Adolescents with type 1 diabetes (T1D) are at high risk for poor adherence and glycemic control. Some of the most prevalent barriers to adherence in adolescents are psychosocial in nature, such as stress, stigma, time pressures, social situations, and communication with peers and parents. Diabetes research and professional organizations support the development of problem solving skills to resolve barriers to adolescent adherence. In order to address the needs of adolescents with T1D, parents, and clinics, we created an Internet adherence problem solving intervention, named YourWay. Initial results indicated moderate impact on adherence but variable engagement with the intervention. Based on our preliminary studies, we propose substantially advancing our intervention through three new design features: 1) a mobile data collection system using ecological momentary assessment (EMA) to populate the intervention with behavioral adherence data and multimedia content and improve awareness of adherence barriers, 2) a new homepage that integrates EMA data, BG values, and adolescent-generated multimedia content into personal adherence stories, and 3) social learning activities with peers focused on adherence problem solving. These enhanced features will provide more objective and more engaging data to guide and motivate adherence problem solving and provide intrinsically motivated social interactions with peers about adherence.
Our aims i nclude 1) establishing current behaviors and beliefs regarding adolescent use of health information technology for diabetes, and specifically those related to sharing personal health information with peers, 2) focused iterative design cycles for each of these features to identify the most engaging and acceptable interface and adherence data sharing activities, and 3) a pilot randomized trial to assess the impact of the intervention on glycemic control (A1C). There are currently no resources for this population that integrate social interactions with peers with skill building activities to improve adherence. The proposed Internet intervention will innovatively combine these features into a personal story format. The intervention has a high potential for engaging adolescents in adherence problem solving, improving adherence, and reducing the serious medical consequences related to poor glycemic control.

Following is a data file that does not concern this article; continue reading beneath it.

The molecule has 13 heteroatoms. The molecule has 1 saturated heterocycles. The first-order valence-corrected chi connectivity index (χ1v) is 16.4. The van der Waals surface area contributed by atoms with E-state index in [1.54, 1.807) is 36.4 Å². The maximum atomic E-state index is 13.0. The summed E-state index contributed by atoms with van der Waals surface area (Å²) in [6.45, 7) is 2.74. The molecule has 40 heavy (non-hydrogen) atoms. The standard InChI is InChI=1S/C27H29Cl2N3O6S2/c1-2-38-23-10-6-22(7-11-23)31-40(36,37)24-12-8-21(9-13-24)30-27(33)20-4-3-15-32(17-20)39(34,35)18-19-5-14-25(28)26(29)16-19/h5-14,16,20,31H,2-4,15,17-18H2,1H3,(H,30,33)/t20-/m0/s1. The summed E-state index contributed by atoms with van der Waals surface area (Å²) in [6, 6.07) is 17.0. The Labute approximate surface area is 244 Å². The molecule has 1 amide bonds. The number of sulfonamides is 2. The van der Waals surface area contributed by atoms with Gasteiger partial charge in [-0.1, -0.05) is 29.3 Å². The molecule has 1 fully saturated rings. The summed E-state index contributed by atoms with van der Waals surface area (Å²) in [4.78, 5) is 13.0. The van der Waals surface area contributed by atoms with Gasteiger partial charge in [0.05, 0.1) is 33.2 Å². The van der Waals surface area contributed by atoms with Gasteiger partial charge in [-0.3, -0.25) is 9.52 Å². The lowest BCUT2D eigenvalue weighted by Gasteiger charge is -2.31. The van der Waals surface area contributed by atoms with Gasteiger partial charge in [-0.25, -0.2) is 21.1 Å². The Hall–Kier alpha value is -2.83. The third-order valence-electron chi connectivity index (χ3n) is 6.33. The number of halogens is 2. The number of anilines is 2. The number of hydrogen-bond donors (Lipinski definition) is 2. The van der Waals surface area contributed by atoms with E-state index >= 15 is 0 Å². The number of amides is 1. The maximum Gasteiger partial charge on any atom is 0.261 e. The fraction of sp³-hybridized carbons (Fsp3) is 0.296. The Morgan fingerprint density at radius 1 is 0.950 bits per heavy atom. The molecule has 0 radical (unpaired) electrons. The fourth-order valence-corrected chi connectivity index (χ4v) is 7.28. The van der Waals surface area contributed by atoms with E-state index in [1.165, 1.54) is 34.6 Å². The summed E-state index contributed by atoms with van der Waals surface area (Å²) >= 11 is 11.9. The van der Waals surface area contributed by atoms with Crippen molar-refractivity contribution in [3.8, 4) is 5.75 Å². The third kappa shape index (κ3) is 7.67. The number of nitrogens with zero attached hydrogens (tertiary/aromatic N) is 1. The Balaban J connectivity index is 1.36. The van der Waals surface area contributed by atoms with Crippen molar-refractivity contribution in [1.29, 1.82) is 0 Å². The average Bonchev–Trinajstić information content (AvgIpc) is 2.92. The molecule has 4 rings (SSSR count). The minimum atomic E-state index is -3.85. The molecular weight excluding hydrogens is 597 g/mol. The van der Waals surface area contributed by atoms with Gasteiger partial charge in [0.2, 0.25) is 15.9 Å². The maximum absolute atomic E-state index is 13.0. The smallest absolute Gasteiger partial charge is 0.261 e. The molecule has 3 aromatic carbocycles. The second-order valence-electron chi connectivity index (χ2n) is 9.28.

Adolescents with type 1 diabetes are at risk for inadequate self-care and glycemic control, which may lead to serious health consequences. The proposed research will design and test an intervention to support adolescent self-care through teaching problem solving skills and providing peer-based educational activities through the Internet and mobile phones. The research will contribute to our understanding of adolescent adoption of technology-based educational tools for diabetes and how to engage adolescents in adherence education.
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